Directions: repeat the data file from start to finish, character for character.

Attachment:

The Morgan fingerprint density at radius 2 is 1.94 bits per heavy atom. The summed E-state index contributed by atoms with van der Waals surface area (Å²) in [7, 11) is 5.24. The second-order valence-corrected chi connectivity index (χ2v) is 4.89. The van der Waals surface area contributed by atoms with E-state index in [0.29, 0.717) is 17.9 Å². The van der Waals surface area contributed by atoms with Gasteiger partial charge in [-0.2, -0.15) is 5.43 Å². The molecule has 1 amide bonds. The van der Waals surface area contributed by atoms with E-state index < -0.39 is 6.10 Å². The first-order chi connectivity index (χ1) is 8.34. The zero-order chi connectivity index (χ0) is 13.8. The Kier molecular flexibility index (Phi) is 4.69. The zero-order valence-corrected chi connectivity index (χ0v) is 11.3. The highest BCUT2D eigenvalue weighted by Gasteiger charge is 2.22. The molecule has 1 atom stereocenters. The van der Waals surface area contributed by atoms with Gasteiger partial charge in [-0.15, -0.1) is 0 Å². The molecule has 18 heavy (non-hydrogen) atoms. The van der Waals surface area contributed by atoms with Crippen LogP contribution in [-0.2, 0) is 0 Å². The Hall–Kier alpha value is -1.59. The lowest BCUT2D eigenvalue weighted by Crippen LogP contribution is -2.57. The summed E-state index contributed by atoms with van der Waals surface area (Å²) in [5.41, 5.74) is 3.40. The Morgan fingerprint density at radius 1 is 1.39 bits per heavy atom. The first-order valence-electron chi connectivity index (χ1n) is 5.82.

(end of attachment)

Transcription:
The Morgan fingerprint density at radius 2 is 1.94 bits per heavy atom. The summed E-state index contributed by atoms with van der Waals surface area (Å²) in [7, 11) is 5.24. The second-order valence-corrected chi connectivity index (χ2v) is 4.89. The van der Waals surface area contributed by atoms with E-state index in [0.29, 0.717) is 17.9 Å². The van der Waals surface area contributed by atoms with Gasteiger partial charge in [-0.2, -0.15) is 5.43 Å². The molecule has 1 amide bonds. The van der Waals surface area contributed by atoms with E-state index < -0.39 is 6.10 Å². The first-order chi connectivity index (χ1) is 8.34. The zero-order chi connectivity index (χ0) is 13.8. The Kier molecular flexibility index (Phi) is 4.69. The zero-order valence-corrected chi connectivity index (χ0v) is 11.3. The highest BCUT2D eigenvalue weighted by Gasteiger charge is 2.22. The molecule has 1 atom stereocenters. The van der Waals surface area contributed by atoms with Gasteiger partial charge in [-0.15, -0.1) is 0 Å². The molecule has 18 heavy (non-hydrogen) atoms. The van der Waals surface area contributed by atoms with Crippen LogP contribution in [-0.2, 0) is 0 Å². The Hall–Kier alpha value is -1.59. The lowest BCUT2D eigenvalue weighted by Crippen LogP contribution is -2.57. The summed E-state index contributed by atoms with van der Waals surface area (Å²) in [5.41, 5.74) is 3.40. The Morgan fingerprint density at radius 1 is 1.39 bits per heavy atom. The first-order valence-electron chi connectivity index (χ1n) is 5.82.